• And then have to (very quickly) scheme to get to him again and disarm it when a mook inadvertently activates one of the timers without Claus noticing.
  • Hollywood Darkness: Gets especially funny when an officer uses a flashlight to read a map and it's dimmer than the light around him.
  • Homage: The episode where Hogan & Co. trick a visitor into thinking he's flying in an airplace was a Shout-Out to Batman: The Movie, where the United Underworld tricks the kidnapped Commodore Schmidlapp into thinking he's still aboard his yacht.
  • Honey Trap: Besides the many, many women, Hogan occasionally operates as a male one.
  • I Can't Believe I'm Saying This
  • Idiot Ball: Carter occasionally puts it down and becomes competent. In one episode he can barely manage speaking German, in another he can impersonate Hitler and fool someone who'd actually met him. In at least one episode Hogan draws attention to the fact that he's been spending some time on a ruse for Klink and decides to use it for the heist of the week. It's very possible that Hogan has several stunts going at any one time for fun as well as profit.
  • I'm a Doctor, Not a Placeholder: There's one episode where one of the guys says "I'm a [placeholder], not a surgeon!"
  • Impersonating an Officer: Hogan often does this, Kinchloe uses this tactic over the phone and Carter sometimes impersonates Adolf Hitler.
  • Indy Ploy: Because nothing ever, ever goes exactly as planned.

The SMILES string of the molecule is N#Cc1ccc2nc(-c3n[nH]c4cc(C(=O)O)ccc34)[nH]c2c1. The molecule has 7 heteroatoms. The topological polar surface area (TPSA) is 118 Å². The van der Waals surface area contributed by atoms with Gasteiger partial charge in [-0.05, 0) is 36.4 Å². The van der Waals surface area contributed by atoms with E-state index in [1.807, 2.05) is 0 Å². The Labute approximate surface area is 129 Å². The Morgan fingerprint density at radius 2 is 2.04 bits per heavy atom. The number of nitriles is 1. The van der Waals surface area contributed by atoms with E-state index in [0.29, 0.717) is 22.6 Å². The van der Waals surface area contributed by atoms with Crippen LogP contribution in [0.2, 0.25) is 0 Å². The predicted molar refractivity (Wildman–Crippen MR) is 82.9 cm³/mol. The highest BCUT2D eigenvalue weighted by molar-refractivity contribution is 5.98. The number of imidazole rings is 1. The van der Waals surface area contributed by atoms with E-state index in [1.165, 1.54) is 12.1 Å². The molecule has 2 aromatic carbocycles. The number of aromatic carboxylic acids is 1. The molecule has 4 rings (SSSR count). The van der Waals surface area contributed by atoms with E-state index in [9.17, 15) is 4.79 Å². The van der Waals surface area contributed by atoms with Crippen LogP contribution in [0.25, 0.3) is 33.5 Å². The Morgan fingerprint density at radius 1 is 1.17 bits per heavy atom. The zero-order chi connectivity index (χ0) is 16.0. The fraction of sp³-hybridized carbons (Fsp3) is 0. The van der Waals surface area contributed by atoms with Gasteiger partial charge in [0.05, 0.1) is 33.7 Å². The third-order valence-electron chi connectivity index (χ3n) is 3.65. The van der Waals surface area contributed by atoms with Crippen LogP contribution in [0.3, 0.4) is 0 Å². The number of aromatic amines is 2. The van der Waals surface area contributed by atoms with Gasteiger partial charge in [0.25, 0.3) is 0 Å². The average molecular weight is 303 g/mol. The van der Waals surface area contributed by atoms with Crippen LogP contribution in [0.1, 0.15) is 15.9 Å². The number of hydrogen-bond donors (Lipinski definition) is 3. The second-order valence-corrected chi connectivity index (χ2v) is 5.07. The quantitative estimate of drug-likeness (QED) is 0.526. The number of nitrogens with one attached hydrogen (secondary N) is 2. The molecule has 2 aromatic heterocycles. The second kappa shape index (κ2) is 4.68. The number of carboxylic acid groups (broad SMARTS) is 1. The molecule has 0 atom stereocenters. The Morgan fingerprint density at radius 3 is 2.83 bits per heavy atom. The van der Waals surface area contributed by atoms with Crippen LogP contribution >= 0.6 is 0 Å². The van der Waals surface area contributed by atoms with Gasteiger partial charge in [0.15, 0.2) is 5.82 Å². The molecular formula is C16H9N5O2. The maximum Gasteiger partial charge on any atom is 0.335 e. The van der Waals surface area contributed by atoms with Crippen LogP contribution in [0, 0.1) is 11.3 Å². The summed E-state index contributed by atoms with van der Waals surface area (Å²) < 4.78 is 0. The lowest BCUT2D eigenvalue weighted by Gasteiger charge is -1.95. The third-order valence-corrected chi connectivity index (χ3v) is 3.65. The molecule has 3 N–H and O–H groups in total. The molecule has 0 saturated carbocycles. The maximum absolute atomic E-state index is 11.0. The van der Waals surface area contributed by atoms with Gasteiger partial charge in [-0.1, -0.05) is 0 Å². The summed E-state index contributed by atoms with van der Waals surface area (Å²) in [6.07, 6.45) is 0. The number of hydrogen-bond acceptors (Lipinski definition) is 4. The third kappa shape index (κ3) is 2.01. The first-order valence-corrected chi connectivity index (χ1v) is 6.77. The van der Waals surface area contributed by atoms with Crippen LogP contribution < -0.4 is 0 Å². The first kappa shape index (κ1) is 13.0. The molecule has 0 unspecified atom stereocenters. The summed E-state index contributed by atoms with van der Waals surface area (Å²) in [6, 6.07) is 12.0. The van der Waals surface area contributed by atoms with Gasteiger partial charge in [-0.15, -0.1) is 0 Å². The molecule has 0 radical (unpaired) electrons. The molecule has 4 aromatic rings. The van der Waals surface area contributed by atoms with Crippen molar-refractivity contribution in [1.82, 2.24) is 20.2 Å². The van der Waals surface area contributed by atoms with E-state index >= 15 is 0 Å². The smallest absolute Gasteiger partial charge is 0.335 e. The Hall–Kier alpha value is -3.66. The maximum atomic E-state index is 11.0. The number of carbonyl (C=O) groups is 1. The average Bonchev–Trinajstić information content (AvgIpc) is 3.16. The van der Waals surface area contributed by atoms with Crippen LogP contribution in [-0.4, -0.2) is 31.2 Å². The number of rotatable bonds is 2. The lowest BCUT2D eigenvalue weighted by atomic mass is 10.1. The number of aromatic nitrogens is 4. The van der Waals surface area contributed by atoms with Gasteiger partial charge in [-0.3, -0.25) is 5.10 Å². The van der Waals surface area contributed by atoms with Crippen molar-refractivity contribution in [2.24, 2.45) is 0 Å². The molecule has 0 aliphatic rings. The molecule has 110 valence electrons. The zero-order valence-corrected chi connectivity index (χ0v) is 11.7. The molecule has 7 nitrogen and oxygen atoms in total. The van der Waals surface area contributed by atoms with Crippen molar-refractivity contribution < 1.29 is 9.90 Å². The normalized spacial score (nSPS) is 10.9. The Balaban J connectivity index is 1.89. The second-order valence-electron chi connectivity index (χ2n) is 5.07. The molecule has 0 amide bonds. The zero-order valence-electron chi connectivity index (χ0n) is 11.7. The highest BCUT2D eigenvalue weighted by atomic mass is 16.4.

Hogan: We like to play these things out like Eliza on the ice--we sort of figure things out as we go.

    • Russian Spy Marya takes this to the next level by becoming an Indy Chessmaster. Her plans often center around purposefully getting Hogan and company into an unpleasant situation and then trusting that whatever wacky scheme they come up with to get out of the situation will benefit her cause as well, despite having no idea what they're specifically going to do.
  • Ineffectual Sympathetic Villain: Klink.
  • Just a Stupid Accent: Very few "Germans" speak actual German on the show. In fact, because of the Translation Convention, it gets to the point that it's never quite clear who's actually speaking what at any given time. Even the characters lose track at times. Klink, Schultz, and General Burkhalter's actors weren't fakes though. They really were German born (well, at least, the latter two were Austrian)...it doesn't make it any clearer who's speaking what though. On the other hand, there are quite a few authentic German throwaway lines, mostly by Schultz. And LeBeau's actor was actually French.